more »

Politics »

Analysis Senate looks for a way forward on expenses after years of scandal
Many senators who lived through the auditor general's recent review of expenses say the process cost too much and took too long — but the next step could be trying, too, as senators argue over the best way to keep an eye on expenses without racking up huge costs.
Canada looks to China trade deal while knowing 'there are issues there,' McCallum says video audio
John McCallum, Canada's ambassador to China, says the Liberal government is still making its list of pros and cons about launching formal talks around a free trade deal with the global superpower, including the potential public fallout.
Inside Canada's efforts to inject climate change into NAFTA 2.0 audio
This week on The House, Environment Minister Catherine McKenna joins us ahead of the third round of NAFTA talks to discuss her efforts to include climate change language in the new deal. We also bring The Insiders to the radio to analyze the strategies on display during the first week of the fall sitting.
more »

Health »

Sorry - we can't find that page
 
CBC.ca

Sorry, we can't find the page you requested.

  1. Please check the URL in the address bar, or ...
  2. Use the navigation links at left to explore our site, or ...
  3. Enter a term in the Quick Search box at top, or ...
  4. Visit our site map page

In a few moments, you will be taken to our site map page, which will help you find what you looking for.

more »

Arts & Entertainment»

'Underneath is turmoil:' Sarah Gadon on the challenges of Alias Grace video
Churchill's saying about a riddle, wrapped in a mystery, inside an enigma? He could have been talking about Grace Marks, the woman at the centre of Alias Grace.
'Nobody wants to talk about death:' Patients' stories inspire play about palliative care
The PEACE Project weaves together the experiences of palliative care patients and their families in a theatre production, with every line a direct quote from a patient or caregiver. "It is not just about death," Dr. Brenda Sabo says. "It's about quality of life."
'I have difficulty with the hero thing:' Jeff Bauman on Boston Marathon bombing film Stronger video
How does it feel to have Jake Gyllenhaal play you in a major Hollywood movie? 'It was surreal,' says Jeff Bauman, the real-life inspiration for Stronger, a biographical drama about his recovery after losing his legs in the 2013 Boston Marathon bombing.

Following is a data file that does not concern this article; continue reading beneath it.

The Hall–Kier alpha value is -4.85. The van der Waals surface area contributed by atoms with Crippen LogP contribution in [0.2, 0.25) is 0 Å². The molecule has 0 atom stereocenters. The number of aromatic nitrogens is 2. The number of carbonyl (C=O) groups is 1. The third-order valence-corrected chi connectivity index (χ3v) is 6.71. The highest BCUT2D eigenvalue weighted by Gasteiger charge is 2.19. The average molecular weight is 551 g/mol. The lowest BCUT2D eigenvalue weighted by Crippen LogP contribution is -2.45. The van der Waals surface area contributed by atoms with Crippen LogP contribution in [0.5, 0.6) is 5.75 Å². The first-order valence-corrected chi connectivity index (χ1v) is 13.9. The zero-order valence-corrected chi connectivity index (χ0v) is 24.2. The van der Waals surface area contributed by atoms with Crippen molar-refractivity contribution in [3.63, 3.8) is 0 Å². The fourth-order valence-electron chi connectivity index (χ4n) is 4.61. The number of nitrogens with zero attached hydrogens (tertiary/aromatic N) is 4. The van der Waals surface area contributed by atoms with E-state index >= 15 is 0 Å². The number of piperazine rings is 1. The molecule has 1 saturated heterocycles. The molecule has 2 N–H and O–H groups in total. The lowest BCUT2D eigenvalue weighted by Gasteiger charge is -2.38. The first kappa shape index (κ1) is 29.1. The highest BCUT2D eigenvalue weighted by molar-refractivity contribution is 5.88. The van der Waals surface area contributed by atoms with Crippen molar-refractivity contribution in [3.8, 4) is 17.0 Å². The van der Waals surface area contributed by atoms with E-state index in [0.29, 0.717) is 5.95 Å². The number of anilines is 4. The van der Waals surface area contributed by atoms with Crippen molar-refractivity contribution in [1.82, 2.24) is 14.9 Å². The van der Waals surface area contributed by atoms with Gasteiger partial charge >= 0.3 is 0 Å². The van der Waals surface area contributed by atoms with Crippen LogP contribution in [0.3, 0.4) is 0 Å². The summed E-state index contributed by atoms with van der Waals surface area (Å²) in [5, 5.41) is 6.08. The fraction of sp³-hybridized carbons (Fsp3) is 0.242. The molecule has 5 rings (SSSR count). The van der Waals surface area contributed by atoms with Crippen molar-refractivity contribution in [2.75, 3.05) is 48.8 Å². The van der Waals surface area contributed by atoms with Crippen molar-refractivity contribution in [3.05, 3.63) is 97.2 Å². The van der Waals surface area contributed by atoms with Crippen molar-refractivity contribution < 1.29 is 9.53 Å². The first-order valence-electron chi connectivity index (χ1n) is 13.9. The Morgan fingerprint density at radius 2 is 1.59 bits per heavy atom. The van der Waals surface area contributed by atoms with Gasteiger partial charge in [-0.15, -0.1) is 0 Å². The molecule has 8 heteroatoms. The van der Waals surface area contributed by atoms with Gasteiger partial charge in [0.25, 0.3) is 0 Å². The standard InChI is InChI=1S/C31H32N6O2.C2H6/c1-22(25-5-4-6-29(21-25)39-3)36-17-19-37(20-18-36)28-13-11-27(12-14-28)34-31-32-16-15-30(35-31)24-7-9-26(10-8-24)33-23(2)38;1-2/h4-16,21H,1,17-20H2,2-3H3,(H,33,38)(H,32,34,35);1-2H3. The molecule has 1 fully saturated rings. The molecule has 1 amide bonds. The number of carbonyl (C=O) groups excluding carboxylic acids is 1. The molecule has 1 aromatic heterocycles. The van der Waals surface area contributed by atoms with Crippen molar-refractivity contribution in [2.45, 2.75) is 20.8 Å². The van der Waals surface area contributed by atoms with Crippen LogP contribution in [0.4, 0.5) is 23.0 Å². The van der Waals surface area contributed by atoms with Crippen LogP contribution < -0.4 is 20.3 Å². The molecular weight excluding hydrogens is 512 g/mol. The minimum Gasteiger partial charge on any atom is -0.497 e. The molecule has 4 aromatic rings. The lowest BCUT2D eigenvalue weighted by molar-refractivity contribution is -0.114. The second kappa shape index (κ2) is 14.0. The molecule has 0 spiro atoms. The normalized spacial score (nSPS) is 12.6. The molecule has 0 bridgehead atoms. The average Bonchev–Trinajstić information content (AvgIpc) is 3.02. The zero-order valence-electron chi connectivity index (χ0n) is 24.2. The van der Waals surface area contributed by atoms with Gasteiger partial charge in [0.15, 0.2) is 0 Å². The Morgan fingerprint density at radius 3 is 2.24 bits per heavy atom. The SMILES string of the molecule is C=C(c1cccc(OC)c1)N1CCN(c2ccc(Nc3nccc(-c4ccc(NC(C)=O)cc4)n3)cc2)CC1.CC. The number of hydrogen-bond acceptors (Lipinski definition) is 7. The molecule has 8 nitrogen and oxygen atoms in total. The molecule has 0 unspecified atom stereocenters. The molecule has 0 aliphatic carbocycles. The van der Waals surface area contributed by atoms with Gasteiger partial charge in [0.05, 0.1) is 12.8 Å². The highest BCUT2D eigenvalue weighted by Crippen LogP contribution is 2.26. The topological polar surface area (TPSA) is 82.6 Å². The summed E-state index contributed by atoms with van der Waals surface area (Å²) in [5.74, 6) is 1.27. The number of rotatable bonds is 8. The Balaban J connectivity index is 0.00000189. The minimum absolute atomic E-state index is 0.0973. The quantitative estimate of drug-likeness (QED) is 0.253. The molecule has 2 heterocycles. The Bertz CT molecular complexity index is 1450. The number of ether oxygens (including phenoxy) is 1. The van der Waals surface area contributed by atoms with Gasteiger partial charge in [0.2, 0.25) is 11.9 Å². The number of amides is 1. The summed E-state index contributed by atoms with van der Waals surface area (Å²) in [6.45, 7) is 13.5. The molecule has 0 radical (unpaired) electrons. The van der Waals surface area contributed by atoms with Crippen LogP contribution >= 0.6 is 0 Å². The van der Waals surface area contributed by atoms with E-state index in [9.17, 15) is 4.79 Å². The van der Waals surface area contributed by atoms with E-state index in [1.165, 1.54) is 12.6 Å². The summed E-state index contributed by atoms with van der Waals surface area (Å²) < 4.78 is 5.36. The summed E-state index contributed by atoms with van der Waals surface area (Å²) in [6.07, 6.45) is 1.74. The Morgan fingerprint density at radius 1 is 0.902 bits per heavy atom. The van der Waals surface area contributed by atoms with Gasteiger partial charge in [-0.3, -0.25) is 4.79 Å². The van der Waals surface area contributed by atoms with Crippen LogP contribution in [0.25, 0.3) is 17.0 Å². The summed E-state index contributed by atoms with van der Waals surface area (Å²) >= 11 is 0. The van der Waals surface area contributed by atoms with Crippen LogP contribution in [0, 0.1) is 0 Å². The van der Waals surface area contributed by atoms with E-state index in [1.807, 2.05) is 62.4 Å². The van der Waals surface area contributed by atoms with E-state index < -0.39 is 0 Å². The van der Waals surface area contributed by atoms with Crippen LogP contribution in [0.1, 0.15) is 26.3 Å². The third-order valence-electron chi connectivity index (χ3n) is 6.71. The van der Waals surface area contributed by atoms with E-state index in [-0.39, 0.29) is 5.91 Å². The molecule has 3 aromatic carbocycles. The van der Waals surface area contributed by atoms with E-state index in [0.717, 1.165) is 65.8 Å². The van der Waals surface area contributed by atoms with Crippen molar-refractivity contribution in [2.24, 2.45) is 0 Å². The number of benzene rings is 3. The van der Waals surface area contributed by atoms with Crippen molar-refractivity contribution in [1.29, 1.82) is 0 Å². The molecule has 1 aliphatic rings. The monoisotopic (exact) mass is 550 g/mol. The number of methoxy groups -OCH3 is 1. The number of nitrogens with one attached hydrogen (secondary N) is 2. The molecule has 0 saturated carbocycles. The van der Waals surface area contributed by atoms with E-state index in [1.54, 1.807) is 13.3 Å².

more »

Technology & Science »

Deep Trouble Right whale skeleton, DNA headed to Canada's largest museum video
Scientists at the Royal Ontario Museum in Toronto are hoping three dead North Atlantic right whales will give them some important insights.
Analysis 'Trump has scared the bejesus out of everyone': How Canada could win the Amazon sweepstakes
Amazon's picking Canada for its coveted second headquarters is more than just wishful thinking.
#BugsR4Girls: How 8-year-old Sophia Spencer co-authored a scientific paper on bugs
Sarnia, Ont., first-grader Sophia Spencer hated it when classmates taunted her for her love of insects, but seeing them kill her pet grasshoppers for fun was even worse.
more »

Money »

Analysis 'Trump has scared the bejesus out of everyone': How Canada could win the Amazon sweepstakes
Amazon's picking Canada for its coveted second headquarters is more than just wishful thinking.
New Pickleball, anyone? Hamilton firm builds a retirement 'theme park' for active boomers
A new type of retirement community is under development outside Hamilton. It will offer daily entertainment and sports, because the developer believes active, affluent baby boomers want more from retirement than past generations.
Canada looks to China trade deal while knowing 'there are issues there,' McCallum says video audio
John McCallum, Canada's ambassador to China, says the Liberal government is still making its list of pros and cons about launching formal talks around a free trade deal with the global superpower, including the potential public fallout.
more »

Consumer Life »

Sorry - we can't find that page
 
CBC.ca

Sorry, we can't find the page you requested.

  1. Please check the URL in the address bar, or ...
  2. Use the navigation links at left to explore our site, or ...
  3. Enter a term in the Quick Search box at top, or ...
  4. Visit our site map page

In a few moments, you will be taken to our site map page, which will help you find what you looking for.

more »

Sports »

[an error occurred while processing this directive]
Virtue and Moir dazzle in debut at Autumn Classic International
Canadians Tessa Virtue and partner Scott Moir started their season on a high note, earning top marks in the short program in ice dancing at the Autumn Classic International in Montreal on Friday.
Video Jean William Prevost and his bike video
BMX flatland rider Jean William Prevost discusses his relationship with his bike, and how it helps him perform.
Trump wants NFL players who protest anthem 'fired'
President Donald Trump says National Football League owners should fire players who kneel during the national anthem. And he's encouraging spectators to walk out in protest.
more »

Diversions »

[an error occurred while processing this directive]
more »